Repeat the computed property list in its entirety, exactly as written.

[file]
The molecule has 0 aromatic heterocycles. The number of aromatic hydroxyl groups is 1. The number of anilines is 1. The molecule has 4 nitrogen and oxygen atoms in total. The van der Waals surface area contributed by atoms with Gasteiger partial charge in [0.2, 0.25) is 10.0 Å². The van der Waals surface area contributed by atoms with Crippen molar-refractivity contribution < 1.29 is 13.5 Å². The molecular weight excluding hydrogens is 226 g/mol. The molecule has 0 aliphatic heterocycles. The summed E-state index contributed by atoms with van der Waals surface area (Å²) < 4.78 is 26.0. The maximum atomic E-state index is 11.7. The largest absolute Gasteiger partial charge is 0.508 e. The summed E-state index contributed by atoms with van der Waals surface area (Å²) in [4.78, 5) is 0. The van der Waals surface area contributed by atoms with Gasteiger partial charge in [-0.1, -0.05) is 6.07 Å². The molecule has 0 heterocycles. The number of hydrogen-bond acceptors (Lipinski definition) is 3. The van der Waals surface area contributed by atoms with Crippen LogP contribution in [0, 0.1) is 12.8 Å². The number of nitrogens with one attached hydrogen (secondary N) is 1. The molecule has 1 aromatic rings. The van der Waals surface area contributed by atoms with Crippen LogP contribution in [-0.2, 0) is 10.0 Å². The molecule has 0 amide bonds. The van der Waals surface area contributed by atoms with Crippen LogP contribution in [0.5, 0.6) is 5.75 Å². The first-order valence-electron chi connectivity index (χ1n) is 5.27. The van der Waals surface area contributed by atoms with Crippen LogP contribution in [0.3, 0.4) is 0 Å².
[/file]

The molecule has 0 aromatic heterocycles. The number of aromatic hydroxyl groups is 1. The number of anilines is 1. The molecule has 4 nitrogen and oxygen atoms in total. The van der Waals surface area contributed by atoms with Gasteiger partial charge in [0.2, 0.25) is 10.0 Å². The van der Waals surface area contributed by atoms with Crippen molar-refractivity contribution < 1.29 is 13.5 Å². The molecular weight excluding hydrogens is 226 g/mol. The molecule has 0 aliphatic heterocycles. The summed E-state index contributed by atoms with van der Waals surface area (Å²) < 4.78 is 26.0. The maximum atomic E-state index is 11.7. The largest absolute Gasteiger partial charge is 0.508 e. The summed E-state index contributed by atoms with van der Waals surface area (Å²) in [4.78, 5) is 0. The van der Waals surface area contributed by atoms with Gasteiger partial charge in [-0.1, -0.05) is 6.07 Å². The molecule has 0 heterocycles. The number of hydrogen-bond acceptors (Lipinski definition) is 3. The van der Waals surface area contributed by atoms with Crippen LogP contribution in [0, 0.1) is 12.8 Å². The number of nitrogens with one attached hydrogen (secondary N) is 1. The molecule has 1 aromatic rings. The van der Waals surface area contributed by atoms with Crippen LogP contribution in [-0.2, 0) is 10.0 Å². The molecule has 0 amide bonds. The van der Waals surface area contributed by atoms with Crippen LogP contribution in [0.5, 0.6) is 5.75 Å². The first-order valence-electron chi connectivity index (χ1n) is 5.27. The van der Waals surface area contributed by atoms with Crippen LogP contribution in [0.3, 0.4) is 0 Å².